What does Lordship mean?

Definitions for Lordship
ˈlɔrd ʃɪplord·ship

This dictionary definitions page includes all the possible meanings, example usage and translations of the word Lordship.

Princeton's WordNet

  1. Lordshipnoun

    a title used to address any British peer except a duke and extended to a bishop or a judge

    "Your Lordship"; "His Lordship"

  2. lordshipnoun

    the authority of a lord


  1. lordshipnoun

    The state or condition of being a lord; hence (with his or your), a title applied to a lord (except an archbishop or duke, who is called Grace) or a judge (in Great Britain), etc.

  2. lordshipnoun

    Seigniory; domain; the territory over which a lord holds jurisdiction; a manor.

    What lands and lordships for their owner know My quondam barber. -Dryden.

  3. lordshipnoun

    Dominion; power; authority.

    They which are accounted to rule over the Gentiles exercise lordship over them. -Mark x. 42.

  4. lordshipnoun

    Formal form of address to a judge.

    "May I ask that the order be granted, if your lordship so pleases?"

Samuel Johnson's Dictionary

  1. Lordshipnoun

    Etymology: from lord.

    Let me never know that any base affection should get any lordship in your thoughts. Philip Sidney.

    It being set upon such an insensible rising of the ground, it gives the eye lordship over a good large circuit. Philip Sidney.

    They which are accounted to rule over the Gentiles, exercise lordship over them, and their great ones exercise authority upon them. Mark x. 42.

    There is lordship of the fee, wherein the master doth much joy, when he walketh about the line of his own possessions. Henry Wotton, Architecture.

    Needs must the lordship there from virtue slide. Edward Fairfax.

    How can those grants of the kings be avoided, without wronging of those lords which had those lands and lordships given them? Edmund Spenser, on Ireland.

    What lands and lordships for their owner know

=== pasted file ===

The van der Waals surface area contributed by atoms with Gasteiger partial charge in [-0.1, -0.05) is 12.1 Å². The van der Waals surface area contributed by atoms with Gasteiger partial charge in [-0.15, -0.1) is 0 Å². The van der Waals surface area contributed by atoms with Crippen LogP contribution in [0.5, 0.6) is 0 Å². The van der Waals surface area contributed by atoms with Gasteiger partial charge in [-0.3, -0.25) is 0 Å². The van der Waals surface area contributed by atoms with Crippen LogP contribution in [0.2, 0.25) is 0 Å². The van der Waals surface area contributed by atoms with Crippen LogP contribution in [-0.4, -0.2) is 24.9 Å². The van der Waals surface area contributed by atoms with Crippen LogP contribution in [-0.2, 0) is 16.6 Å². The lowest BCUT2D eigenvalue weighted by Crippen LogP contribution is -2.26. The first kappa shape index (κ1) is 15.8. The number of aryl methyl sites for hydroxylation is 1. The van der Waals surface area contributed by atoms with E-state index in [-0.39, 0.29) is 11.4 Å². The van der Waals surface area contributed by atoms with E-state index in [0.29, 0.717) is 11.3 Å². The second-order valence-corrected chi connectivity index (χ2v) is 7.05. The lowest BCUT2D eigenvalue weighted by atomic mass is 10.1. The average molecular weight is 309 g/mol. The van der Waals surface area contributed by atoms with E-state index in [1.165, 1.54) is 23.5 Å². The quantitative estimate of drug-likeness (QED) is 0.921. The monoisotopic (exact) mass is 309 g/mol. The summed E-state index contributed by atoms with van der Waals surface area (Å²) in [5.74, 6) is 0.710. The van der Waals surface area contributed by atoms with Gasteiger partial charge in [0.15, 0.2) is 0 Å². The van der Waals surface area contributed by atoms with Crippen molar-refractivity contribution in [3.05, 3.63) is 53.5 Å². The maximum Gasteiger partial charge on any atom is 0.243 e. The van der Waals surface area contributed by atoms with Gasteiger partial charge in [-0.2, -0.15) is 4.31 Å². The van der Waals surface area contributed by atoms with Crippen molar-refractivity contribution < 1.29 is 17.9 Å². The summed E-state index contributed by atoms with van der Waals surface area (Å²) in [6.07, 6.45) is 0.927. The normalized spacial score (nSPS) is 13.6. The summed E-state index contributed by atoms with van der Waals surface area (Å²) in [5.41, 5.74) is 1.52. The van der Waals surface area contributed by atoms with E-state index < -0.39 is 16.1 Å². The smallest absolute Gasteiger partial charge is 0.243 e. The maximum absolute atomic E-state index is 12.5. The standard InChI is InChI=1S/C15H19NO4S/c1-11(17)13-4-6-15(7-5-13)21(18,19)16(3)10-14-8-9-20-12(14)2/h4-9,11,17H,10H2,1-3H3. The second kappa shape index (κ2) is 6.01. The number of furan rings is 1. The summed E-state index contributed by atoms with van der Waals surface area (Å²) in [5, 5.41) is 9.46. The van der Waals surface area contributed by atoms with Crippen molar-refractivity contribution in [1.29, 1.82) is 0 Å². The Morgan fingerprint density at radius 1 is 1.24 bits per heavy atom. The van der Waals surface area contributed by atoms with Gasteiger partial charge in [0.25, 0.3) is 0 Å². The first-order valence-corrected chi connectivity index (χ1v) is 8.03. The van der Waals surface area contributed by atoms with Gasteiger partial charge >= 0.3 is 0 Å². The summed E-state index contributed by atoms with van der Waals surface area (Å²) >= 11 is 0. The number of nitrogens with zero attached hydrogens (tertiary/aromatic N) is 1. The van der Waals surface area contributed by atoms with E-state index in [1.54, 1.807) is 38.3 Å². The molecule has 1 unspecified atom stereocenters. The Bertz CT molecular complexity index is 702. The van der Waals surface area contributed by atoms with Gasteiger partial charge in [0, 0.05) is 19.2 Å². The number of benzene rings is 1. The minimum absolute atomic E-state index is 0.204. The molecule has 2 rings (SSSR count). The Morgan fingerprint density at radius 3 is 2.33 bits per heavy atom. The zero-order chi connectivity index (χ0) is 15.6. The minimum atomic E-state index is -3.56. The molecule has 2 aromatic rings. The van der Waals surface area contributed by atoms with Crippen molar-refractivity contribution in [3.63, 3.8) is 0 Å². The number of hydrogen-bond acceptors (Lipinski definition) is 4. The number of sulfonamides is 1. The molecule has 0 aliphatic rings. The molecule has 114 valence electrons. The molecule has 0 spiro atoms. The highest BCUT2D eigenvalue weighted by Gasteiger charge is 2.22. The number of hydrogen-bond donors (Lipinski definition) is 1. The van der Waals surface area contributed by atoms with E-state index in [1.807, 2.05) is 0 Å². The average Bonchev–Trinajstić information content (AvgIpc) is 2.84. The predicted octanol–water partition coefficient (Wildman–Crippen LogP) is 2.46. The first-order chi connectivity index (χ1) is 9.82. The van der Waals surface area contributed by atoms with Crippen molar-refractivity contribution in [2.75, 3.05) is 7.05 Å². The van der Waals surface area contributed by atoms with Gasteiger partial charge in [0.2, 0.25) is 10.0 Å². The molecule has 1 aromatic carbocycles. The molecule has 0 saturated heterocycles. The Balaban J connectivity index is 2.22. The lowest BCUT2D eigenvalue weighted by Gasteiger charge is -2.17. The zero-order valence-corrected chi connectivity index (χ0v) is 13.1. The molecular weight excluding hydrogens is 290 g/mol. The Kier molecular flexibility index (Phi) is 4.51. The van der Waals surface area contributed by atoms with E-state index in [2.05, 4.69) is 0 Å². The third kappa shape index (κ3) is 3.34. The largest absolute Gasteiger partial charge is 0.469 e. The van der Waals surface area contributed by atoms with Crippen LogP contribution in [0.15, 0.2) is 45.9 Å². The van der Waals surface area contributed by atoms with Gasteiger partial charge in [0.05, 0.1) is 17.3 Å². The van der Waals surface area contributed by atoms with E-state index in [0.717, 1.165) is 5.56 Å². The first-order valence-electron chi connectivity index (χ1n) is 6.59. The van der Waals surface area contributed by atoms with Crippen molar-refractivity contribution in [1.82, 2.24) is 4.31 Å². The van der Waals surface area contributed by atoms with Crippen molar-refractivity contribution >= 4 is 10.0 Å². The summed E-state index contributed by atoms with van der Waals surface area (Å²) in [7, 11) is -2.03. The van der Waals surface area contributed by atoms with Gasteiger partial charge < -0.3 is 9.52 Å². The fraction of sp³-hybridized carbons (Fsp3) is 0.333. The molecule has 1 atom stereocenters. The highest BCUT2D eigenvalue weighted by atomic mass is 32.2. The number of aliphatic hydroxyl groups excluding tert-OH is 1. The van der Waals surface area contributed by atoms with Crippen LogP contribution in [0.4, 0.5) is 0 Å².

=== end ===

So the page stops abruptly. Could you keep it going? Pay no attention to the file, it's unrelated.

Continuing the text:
My quondam barber, but his worship now. Dryden.

    I assure your lordship,
    The extreme horrour of it almost turn’d me
    To air, when first I heard it. Ben Jonson, Cataline.

    I could not answer it to the world, if I gave not your lordship my testimony of being the best husband now living. Dry.


  1. Lordship

    A lordship is a territory held by a lord. It was a landed estate that served as the lowest administrative and judicial unit in rural areas. It originated as a unit under the feudal system during the Middle Ages. In a lordship, the functions of economic and legal management are assigned to a lord, who, at the same time, is not endowed with indispensable rights and duties of the sovereign. Lordship in its essence is clearly different from the fief and, along with the allod, is one of the ways to exercise the right. Nulle terre sans seigneur ("No land without a lord") was a feudal legal maxim; where no other lord can be discovered, the Crown is lord as lord paramount. The principal incidents of a seignory were a feudal oath of homage and fealty; a "quit" or "chief" rent; a "relief" of one year's quit rent, and the right of escheat. In return for these privileges the lord was liable to forfeit his rights if he neglected to protect and defend the tenant or did anything injurious to the feudal relation.Every seignory now existing must have been created before the statute Quia Emptores (1290), which forbade the future creation of estates in fee-simple by subinfeudation. The only seignories of any importance at present are the lordships of manors. They are regarded as incorporeal hereditaments, and are either appendant or in gross. A seignory appendant passes with the grant of the manor; a seignory in gross—that is, a seignory which has been severed from the demesne lands of the manor to which it was originally appendant—must be specially conveyed by deed of grant.Freehold land may be enfranchised by a conveyance of the seignory to the freehold tenant, but it does not extinguish the tenant's right of common (Baring v. Abingdon, 1892, 2 Ch. 374). By s. 3 (ii.) of the Settled Land Act 1882, the tenant for life of a manor is empowered to sell the seignory of any freehold land within the manor, and by s. 21 (v.) the purchase of the seignory of any part of settled land being freehold land, is an authorized application of capital money arising under the act.